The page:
from an e-mail of a good friend of the museum, Ramblin Ralph,
regarding fake fossils and fossil fraud:
. . Everything [about fossil collecting] changed about a decade
ago when fossils could be sold on the Internet. Few of the
new-age collectors have ever cracked shale with a rock hammer;
mostly they now buy their fossils. Collecting fossils was
once synonymous with hunting fossils, but is now synonymous
with buying fossils. The last decade has seen the unobtainable
fossils become, at once, ubiquitous and cheap. Supply, as
is often the case, built demand, increasing supplies and competition,
resulting in over supply, and often dramatic bargains. Fossils
from every part of the world are now available from well over
100 dedicated websites, and there are thousands of them on
e-bay . . .
. . .
What frosts my #$%^, however, is that the vast, wild and woolly
Internet has no usable information for the fossil buyer to
utilize in order to guide their purchases, either by quality
or price. This is, in fact, a gross understatement. In fact,
information available on the Internet about fake fossils and
the pricing of fossils is nothing less than specious, self-serving,
dishonesty. Several websites flash neon signs about fake fossils
and issue warnings to the public. Experienced collectors will
be able to readily dismiss this #$%&, but the neophytes,
widows and orphans will likely succumb to it.
. . .
The way these sites cleverly blend truth and falsity reminds
me of an old saying Mom taught me about sewage and wine:
you add a teaspoon of wine to a barrel of sewage, you still
have sewage. If you add a teaspoon of sewage to a barrel of
wine you now have more sewage."
another old saw she taught me that seems apropos:
who live in glass houses should not throw stones"
. . .
Not surprisingly, the sites issuing the warnings about fossil
fakery and fraud were the very sites having, by my old eyes,
the fossils that were both questionable and overpriced.
. . .
The truth is that the overwhelming majority of the commercial
paleontological material suppliers are honest, hardworking,
and dedicated to customer service – they must be to
compete and develop a customer base and reputation.
Collectibles have always been a magnet for fakery, but the
magnetic force is money. Most fossils are of too little value
to warrant fakery. . . . Even in Morocco, once a source of
huge quantities of “bondo bugs” (i.e., “bondo
bugs is a colloquial terminology given to Moroccan trilobites
made in part or whole out of automobile body putty) has undergone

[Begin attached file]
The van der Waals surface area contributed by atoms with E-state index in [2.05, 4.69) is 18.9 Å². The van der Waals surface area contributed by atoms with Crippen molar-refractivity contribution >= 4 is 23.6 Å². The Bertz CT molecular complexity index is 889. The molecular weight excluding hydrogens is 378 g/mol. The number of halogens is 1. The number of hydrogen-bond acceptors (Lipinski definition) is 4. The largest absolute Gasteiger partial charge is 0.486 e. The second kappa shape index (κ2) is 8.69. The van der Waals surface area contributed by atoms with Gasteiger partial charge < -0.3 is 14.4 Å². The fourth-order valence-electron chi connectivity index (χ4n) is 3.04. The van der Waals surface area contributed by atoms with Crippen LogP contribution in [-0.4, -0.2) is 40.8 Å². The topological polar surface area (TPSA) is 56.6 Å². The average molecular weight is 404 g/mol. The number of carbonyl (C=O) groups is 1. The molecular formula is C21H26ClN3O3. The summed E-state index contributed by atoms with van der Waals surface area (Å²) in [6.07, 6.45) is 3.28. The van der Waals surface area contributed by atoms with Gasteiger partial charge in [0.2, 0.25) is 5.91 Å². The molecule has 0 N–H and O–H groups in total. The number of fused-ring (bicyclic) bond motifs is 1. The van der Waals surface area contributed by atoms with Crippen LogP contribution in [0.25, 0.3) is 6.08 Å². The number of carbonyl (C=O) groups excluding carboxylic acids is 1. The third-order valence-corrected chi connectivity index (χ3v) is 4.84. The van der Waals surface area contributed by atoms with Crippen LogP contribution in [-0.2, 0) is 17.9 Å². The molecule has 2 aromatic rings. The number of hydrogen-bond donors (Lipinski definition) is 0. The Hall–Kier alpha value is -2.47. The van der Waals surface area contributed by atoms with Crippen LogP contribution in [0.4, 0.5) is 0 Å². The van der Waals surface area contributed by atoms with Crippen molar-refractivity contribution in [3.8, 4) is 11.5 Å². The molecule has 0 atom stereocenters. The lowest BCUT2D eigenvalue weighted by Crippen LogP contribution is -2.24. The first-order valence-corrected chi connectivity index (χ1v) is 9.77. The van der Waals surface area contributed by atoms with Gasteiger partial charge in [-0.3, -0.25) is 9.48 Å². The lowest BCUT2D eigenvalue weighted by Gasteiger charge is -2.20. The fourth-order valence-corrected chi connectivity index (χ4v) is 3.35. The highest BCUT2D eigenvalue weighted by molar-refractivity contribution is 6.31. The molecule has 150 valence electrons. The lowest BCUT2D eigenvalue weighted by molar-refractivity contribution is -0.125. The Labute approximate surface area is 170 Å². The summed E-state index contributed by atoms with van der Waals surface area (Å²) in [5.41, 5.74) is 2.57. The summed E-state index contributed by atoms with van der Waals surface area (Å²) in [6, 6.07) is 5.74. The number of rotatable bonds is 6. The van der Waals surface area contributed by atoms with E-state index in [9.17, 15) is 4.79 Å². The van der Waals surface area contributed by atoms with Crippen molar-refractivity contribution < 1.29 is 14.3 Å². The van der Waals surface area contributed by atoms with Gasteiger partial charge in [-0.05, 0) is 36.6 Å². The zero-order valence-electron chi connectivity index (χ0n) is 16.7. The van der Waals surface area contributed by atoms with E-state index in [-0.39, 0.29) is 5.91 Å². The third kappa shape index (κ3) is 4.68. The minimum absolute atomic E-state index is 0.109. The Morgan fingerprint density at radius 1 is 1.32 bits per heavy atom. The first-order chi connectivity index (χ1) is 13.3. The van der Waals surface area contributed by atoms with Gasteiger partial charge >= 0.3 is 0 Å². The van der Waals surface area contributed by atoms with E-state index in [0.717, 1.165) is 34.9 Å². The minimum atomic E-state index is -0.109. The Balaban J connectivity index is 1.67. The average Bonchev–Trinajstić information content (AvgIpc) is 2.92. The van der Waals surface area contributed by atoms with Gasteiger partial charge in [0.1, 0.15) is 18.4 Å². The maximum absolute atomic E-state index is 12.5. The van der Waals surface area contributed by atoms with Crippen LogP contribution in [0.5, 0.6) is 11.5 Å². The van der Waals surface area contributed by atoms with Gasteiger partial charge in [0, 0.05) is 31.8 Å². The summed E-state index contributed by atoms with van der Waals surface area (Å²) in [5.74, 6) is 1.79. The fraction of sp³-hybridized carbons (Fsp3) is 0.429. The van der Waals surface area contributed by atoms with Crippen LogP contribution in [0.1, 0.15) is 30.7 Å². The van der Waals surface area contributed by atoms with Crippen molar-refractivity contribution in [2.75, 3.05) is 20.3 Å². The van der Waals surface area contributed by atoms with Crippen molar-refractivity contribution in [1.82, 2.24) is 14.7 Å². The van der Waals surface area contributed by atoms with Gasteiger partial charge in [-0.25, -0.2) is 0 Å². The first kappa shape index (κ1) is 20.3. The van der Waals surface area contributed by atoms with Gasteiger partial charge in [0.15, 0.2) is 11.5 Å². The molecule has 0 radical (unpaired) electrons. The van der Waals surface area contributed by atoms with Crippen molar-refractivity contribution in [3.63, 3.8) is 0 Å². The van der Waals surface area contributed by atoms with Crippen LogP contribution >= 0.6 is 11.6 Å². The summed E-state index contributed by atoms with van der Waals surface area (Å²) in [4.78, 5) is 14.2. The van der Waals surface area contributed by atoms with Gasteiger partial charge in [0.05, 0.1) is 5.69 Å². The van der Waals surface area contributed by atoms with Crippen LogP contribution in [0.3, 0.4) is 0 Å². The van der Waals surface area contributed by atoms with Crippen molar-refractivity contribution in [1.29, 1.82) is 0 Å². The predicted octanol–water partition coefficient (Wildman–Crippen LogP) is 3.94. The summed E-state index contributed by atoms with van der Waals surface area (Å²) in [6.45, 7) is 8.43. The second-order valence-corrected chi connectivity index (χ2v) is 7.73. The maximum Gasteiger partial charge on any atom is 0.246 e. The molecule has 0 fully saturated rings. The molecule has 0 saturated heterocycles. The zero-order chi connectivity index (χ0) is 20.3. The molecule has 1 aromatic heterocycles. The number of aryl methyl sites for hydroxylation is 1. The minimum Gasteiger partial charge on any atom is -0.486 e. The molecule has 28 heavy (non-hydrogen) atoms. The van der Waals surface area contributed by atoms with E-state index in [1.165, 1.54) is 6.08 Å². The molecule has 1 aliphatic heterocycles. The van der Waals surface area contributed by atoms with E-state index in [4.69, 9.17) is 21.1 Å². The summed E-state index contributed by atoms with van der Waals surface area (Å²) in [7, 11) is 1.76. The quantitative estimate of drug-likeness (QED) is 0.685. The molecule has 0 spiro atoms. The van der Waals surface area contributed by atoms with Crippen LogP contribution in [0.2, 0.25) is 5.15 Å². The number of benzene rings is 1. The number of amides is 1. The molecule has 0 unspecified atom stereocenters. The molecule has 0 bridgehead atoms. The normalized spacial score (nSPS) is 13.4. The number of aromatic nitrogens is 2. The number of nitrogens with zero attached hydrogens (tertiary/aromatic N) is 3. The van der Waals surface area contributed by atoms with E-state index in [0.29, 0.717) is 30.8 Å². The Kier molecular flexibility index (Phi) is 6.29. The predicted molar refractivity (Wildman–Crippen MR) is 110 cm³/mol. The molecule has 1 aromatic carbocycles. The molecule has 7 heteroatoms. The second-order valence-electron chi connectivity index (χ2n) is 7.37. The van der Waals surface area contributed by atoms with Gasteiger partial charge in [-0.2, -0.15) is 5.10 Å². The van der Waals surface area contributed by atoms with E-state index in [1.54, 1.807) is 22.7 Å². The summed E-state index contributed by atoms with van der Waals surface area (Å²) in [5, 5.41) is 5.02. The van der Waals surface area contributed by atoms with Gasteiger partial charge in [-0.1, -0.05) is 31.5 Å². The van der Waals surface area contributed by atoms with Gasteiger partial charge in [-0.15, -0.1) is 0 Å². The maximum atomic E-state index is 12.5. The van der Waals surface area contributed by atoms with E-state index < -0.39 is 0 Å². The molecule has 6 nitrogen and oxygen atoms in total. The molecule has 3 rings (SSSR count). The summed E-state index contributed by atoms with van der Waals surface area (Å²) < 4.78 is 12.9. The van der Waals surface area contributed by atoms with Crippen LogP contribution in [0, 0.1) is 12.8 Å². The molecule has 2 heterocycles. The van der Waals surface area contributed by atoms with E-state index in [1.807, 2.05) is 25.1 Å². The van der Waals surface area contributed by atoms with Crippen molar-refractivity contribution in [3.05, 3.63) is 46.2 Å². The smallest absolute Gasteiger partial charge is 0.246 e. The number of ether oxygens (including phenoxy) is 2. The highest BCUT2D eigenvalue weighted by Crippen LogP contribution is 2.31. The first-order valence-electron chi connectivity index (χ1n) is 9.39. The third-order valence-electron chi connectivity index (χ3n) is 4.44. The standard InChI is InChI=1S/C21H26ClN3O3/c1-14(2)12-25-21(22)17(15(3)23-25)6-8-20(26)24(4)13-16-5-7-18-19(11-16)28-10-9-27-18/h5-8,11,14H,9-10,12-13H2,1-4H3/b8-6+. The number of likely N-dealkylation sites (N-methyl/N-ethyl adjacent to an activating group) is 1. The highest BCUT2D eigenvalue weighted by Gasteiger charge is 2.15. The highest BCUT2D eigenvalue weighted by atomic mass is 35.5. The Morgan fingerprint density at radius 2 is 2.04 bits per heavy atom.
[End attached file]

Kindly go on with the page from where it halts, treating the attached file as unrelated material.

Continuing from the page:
much change . . Several importers brought modern equipment
to Morocco, making legitimate and inexpensive fossils become
available, and thereby greatly reducing incentives for fakery.
. . .Nonetheless, fake trilobites
and other fake fossils continue
to appear, but not on the prominent websites. It was disconcerting,
however, to see inferences that trilobites obviously prepared
in Morocco were prepared in the dealers own lab.
Emptor”, by my [Ralph's] review, applies to those living
in glass houses, for they are $#%#, at best, and socio-pathological,
. . .
Disinformation also pertained to warnings to avoid fossils
from specific parts of the world. For the most part these
were conspicuous euphemisms for: "since I don't have
these and can't get them, they must be fake, so buy my overpriced
trash ". . .
. . . Another confounded area where there is no help in understanding
on the Internet is fossil preparation and restoration. A book
could be written on the subject, but never has been. The short
of it is that one man’s treasure is another man’s
trash. Many collectors search out perfect fossils, though
the term is rather oxymoronic. Why would anyone want a perfect
fossil -- it’s a rock that is millions to hundreds of
millions year’s old. It’s a rock, not a freshly
minted coin. So, "perfect fossil" is really a synonym
for expert preparation and restoration, since there is no
such thing as a perfect fossil. Expert preparation and restoration
is a real art and is expensive, but the most discerning collectors
insist on it. Give me a trilobite with a missing cheek, and
I’m happy as happy as a clam, especially if I actually
found it. . . . Oh, and by the way, if you want to see fake
fossils, go to a natural history museum, because that's where
the best fakes are to be found.
Ralph wanted and we were tempted to include the entire e-mail
herein, we instead advised that he take his insights to the
blogoshere, a more appropriate venue for consumer advocacy,
and where censorship like we’ve imposed is unnecessary.
Ralph’s prose alone is worth the search, since we’ve
never before seen derogatory adjectives and nouns woven into
such a colorful tapestry.
sends an update that the real story about fake
fossils surrounds how creationists make much ado about
nothing regarding a few hoaxes that have appeared over the
past century and a half. A nice summary of these fake fossils
is given at EvoWiki. The stories, some from Talkorigins, make
for interesting reading.